We sell Mum and Dad’s house.

My parent’s house finally went on the market and sold the first day for a good price. Of course, there are many legal things to arrange and the sale may still fall through, but so far, so good.

I’ve been waiting for this for years, but in the end it happened so fast I was in shock. My brother hadn’t been in touch for ages, I’d had to phone him to get him to come and scatter mum’s ashes. Then, overnight, he changed from a lazy dormouse to being jet-propelled. I’d got used to waiting; I’d developed a coping mechanism which involved shutting out all expectations of change. First of all, when I was here with mum, wanting to leave here involved wishing she would die, which obviously I couldn’t allow myself to do. Then I was stuck here during the Covid lockdowns, when one just had to be philosophical. Plus, I had to wait for my brother to come and help me sort things out and, as I say, he took his time.

So, when he phoned and said he’d made some appointments with a few estate agents, I was pleasantly surprised. I wasn’t prepared though, for him to ring up the next Sunday and say, now we’ve decided on the agent, I’ve arranged for them to come and take photos this Friday! When I protested that I simply couldn’t get the place cleaned, tidied and decluttered by then, he replied that he and his partner were coming back in three days to help. It was great to have their help in cleaning and tidying the place. But the truth is, I could’ve done with this help before. However, it is as it is.

Anyway, the marketing photos got taken and the forms were signed. I needed a few days to do some housework – which I don’t tend to do unless I have to – after which I was going away for a week to Somerset, leaving the place empty for viewings. I left here at 10 am on the Saturday morning. On Monday morning, the agent rang and said they’d had an offer, for the sum that we wanted. That weekend, I’d actually been visiting my brother to see his new home. And that Monday, he was giving me a lift over to my second stop, which was Glastonbury. We accepted the offer, which was the price we wanted, and essentially sold the house standing in a car park!

Initially I was completely flustered. Luckily, I’d arranged to spend a few days in the wonderful Chalice Well Gardens. Some American friends were in town at the same time, and I was there to meet up with them. That of course was a lot of fun. But it was also a chance for me to spend time in the gardens and sit by the Well which, as so many times in the past, helped to clear my mind and regain my equilibrium.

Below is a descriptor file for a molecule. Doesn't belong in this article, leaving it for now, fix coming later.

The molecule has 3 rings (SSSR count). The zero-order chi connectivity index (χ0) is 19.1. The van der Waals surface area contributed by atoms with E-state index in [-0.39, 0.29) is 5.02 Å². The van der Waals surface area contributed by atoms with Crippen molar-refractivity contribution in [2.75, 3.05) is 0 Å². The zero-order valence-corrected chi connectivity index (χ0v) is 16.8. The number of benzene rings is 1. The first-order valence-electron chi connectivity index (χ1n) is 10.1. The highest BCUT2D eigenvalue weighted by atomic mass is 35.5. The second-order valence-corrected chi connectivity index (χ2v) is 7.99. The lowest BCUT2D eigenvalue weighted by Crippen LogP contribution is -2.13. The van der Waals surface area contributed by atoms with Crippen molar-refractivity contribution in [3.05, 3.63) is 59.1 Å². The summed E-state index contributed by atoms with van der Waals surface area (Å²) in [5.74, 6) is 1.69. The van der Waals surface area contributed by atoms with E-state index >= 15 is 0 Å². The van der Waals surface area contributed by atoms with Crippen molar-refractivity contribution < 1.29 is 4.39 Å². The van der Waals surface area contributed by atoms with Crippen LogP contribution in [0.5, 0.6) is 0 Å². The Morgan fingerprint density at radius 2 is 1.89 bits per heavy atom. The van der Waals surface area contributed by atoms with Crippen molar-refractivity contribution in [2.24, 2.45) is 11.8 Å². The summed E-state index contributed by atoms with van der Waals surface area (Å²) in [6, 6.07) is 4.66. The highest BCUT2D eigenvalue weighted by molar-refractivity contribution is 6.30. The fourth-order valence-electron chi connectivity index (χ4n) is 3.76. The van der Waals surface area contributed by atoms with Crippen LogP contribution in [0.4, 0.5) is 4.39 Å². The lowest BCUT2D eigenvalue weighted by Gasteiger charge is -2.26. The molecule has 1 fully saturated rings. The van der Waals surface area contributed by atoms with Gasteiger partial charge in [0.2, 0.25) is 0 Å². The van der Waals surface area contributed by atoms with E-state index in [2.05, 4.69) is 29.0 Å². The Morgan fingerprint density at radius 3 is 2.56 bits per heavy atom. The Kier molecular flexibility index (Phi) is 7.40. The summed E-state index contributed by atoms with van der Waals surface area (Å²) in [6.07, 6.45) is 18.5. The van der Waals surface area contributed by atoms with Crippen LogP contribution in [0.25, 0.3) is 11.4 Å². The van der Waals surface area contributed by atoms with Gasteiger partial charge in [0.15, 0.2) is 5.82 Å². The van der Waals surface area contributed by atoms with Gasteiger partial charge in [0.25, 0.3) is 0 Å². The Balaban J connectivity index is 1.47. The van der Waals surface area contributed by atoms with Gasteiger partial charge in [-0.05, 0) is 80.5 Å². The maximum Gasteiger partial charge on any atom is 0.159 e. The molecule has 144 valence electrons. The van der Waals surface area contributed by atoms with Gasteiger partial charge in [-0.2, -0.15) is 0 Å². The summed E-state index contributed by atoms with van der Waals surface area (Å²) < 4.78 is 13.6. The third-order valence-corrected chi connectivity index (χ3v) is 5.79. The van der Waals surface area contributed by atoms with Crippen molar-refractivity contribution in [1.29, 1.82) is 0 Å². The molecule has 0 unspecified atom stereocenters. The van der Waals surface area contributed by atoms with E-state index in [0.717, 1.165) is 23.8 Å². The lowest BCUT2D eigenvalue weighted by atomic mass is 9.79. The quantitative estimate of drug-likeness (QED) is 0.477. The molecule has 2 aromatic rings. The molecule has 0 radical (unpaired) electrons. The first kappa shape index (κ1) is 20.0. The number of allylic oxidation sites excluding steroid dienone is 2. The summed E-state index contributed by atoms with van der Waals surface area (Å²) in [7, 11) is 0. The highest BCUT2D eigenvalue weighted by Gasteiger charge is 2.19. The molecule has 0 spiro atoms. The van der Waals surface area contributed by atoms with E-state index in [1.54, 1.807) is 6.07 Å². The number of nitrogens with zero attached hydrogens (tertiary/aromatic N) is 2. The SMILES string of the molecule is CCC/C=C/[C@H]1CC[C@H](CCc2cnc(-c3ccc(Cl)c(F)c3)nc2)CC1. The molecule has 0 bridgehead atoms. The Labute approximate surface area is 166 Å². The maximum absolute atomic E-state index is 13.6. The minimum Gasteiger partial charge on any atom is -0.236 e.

I realised that, when there was no possibility of change, I’d mentally buried my hopes for freedom under a frozen lake. Suddenly, the ice was breaking and things were rising up out of the water. Like monsters! Terrifying! Then after a while I thought, well, it’s what I want isn’t it? I should be feeling excited and hopeful, not terrified and anxious.

I am still concerned about how long I’ll have to pack the place up. That was really the main cause of my initial panic because, although I do plan to leave here, I didn’t expect to be under any time pressure. Or put another way, I need to quickly firm up my own plans, when I’m still adjusting to the new reality.

I am quite sad, now this phase of my life is almost over. I want to leave, but I don’t want to rush away. Although this wasn’t our family home or the home where we grew up, it will be the last link with my parents. Once the place had been decluttered for the photos and looked like it used to look when my parents lived here and were still fit and healthy, my brother got quite sentimental. He remembered his kids playing in the garden with dad, or sitting chatting with mum in the sun lounge.

I was in Australia then, and have very few memories like that. My memories are mostly of when I came back when they were failing, with all mum’s disability aids everywhere – and the hard years of being a full-time carer, followed by my surgery – caused by mum falling on me – then of being alone here, and being very lonely, of mum’s death and the covid lockdowns. But when we sell up, it will be my last link to mum and dad.

At my age, I feel like I shouldn’t feel so bereft at losing that link. But as I sat by the Chalice Well, I came back to the same old refrain. I never felt loved by them, I never felt they were proud of me. Once again, I thought I need to love myself, I need to be proud of myself. It’s no good to keep harking back to a time which is long gone. Actually I now think that they did love me and they were proud of me, but for some reason, I never got the message.

Beautiful Chalice Well gardens in their summer finery
The magical Chalice Well

4 thoughts on “We sell Mum and Dad’s house.

  1. Ch-ch-ch-changes! I truly understand your feelings about how your parents didn’t express their love and admiration for you as my parents were the same. There was a pervasive sentiment at the time that you shouldn’t “spoil” your child by telling them how wonderful and amazing they were. Always criticizing, trying to make you do “better.” Polly I think you’re coming out of this armed with insight, peace of mind and ready to take on your new life! Well done!

    Liked by 1 person

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